What is a Network Security Audit?
A security audit is a comprehensive review of existing policies, processes, equipment, and network infrastructure to probe for vulnerabilities and test for effectiveness.
It is one thing to have security measures in place, and another thing to validate their effectiveness in the face of an attack.
A key component of an audit is to test the environment to check for operational effectiveness.
A comprehensive audit report is prepared highlighting any areas of concern.
Security Audit goes further than IT Infrastructure
A thorough security audit will do more than assess the physical IT environment, it will also address the security culture in the business and identify internal control and regulatory deficiencies that could put the organisation at risk.
Due to the proliferation of wireless networks and mobile devices, through BYOD and IoT, the workplace has become a more agile and flexible environment. This has increased productivity and employee satisfaction, but also opened up a breeding ground for vulnerabilities and cyber risk.
Businesses that invest heavily in cybersecurity often base their investments on technology, but don’t sufficiently attend to the human side of it.
Both C-suite executives and policy makers rank ‘human error’ as the top cybersecurity risk for their organisation.
MobileCorp Security Audit
Outsourcing a security audit makes sense as it brings in security specialists with up-to-date expertise in identifying constantly emerging flaws and threats.
It also introduces an unbiased and objective perspective to the investigation.
However, a security audit does not have to be super complex or cost a fortune.
A 5-step audit covers all the bases for most companies.
Step 1. Scope The Security Perimeter
The first step in the auditing process is to clearly define the scope of the audit. For most companies this will include both managed and unmanaged devices and machines.
Managed devices will encompass a list of computers, machines, devices and databases that belong to the company directly, which contain sensitive company and customer data. Additionally, in a world that includes BYOD policies and IoT connected devices and machines, as well as contractors and visiting guests, the unmanaged segment of the audit should be positioned to continuously update visibility of all connected endpoints.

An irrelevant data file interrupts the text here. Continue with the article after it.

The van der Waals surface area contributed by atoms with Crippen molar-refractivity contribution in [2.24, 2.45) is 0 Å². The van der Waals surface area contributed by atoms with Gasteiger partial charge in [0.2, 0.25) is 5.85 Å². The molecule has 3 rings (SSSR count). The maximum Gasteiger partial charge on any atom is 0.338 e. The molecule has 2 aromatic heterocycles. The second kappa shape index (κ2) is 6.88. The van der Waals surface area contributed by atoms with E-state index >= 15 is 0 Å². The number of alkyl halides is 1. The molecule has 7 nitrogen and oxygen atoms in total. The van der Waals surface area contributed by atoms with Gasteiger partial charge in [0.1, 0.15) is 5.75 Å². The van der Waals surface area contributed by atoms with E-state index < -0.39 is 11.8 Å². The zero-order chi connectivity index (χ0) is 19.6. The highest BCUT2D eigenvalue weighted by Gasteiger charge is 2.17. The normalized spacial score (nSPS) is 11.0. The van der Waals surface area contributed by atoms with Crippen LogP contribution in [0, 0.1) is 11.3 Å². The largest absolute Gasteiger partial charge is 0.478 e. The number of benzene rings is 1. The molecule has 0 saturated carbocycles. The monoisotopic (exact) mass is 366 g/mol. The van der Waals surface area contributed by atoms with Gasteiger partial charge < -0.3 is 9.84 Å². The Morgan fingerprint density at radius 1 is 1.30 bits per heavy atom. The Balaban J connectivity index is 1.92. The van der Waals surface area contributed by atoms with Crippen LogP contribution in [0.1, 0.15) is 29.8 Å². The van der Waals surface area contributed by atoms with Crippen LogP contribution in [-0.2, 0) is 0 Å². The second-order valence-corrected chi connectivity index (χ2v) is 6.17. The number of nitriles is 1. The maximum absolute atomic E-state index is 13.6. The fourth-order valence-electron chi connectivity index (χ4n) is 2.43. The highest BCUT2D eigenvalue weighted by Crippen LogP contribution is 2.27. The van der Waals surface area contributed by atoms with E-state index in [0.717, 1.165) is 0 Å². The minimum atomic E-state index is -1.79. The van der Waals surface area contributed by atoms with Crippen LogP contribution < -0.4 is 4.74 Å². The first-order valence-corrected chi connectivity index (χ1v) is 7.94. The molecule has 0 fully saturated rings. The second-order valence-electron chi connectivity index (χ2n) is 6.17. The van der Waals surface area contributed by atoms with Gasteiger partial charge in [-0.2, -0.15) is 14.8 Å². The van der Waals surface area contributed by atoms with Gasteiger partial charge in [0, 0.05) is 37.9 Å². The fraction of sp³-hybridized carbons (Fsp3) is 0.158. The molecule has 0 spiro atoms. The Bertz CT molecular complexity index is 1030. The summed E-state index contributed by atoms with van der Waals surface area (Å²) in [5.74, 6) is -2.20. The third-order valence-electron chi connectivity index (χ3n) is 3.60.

The security perimeter must include definitions relating to software that is allowed and not allowed to define a software perimeter. Finally, the scope should include all access layers: wired, wireless and VPN connections. In this manner, the scope of the audit will ultimately include all software and devices, in all locations, and ultimately define the security perimeter for the company.
Step 2. Define Threats
The next step is to list potential threats to the security perimeter. Common threats to include in this step would be:
- Malware – worms, Trojan horses, spyware and ransomware – the most popular form of threats to any organisation in the last few years.
- Employee exposure – making sure that employees in all locations change their passwords periodically and use a certain level of sophistication; (especially with sensitive company accounts) as well as protection against phishing attacks and scams.
- Malicious Insiders – once onboarding has taken place – employees, contractors and guests – there is the risk of theft or misuse of sensitive information.
- DDoS Attacks – Distributed Denial of Service attacks happen when multiple systems flood a targeted system such as a web server, overload it and destroy its functionality.
- BYOD, IoT – these devices tend to be somewhat easier to hack and therefore must be completely visible on the network.
- Physical breaches, natural disasters – less common but extremely harmful when they occur.
Step 3. Prioritise and Risk Score
There are many factors that go into setting priorities and risk scoring. Each item in the security perimeter needs to be ranked in order of impact that a loss of service would have on the business operations. Mapping out internal dependencies and potential alternative suppliers or staff that can be brought on if necessary, is essential to evaluate the most effective response in the face of a disaster.
Step 4. Assess The Current Security Posture | Testing
An assessment of the current infrastructure will highlight any existing vulnerabilities and the level of risk associated with each part of the enterprise network.
What redundancy failover process is currently in play? If a disaster occurs at the main business premises, how quickly can key systems be redirected to a hosted environment which allows the business to resume operations as quickly as possible?
Have all connected devices got the latest security patches?
What is the current firewall solution, threat detection, network monitoring, and response plan?
Testing the current security solutions will be part of this step.
Step 5. Formulate a Response and Remediation Plan
A security audit report will outline the scope of the audit and the outcomes observed. It will highlight vulnerabilities and threats. It will also make recommendations for actions to eliminate the risks identified.
The plan will not necessarily be confined to network or IT equipment. End user behaviour may be a potential threat and the response could involve additions to HR/IT policies and company-wide training.
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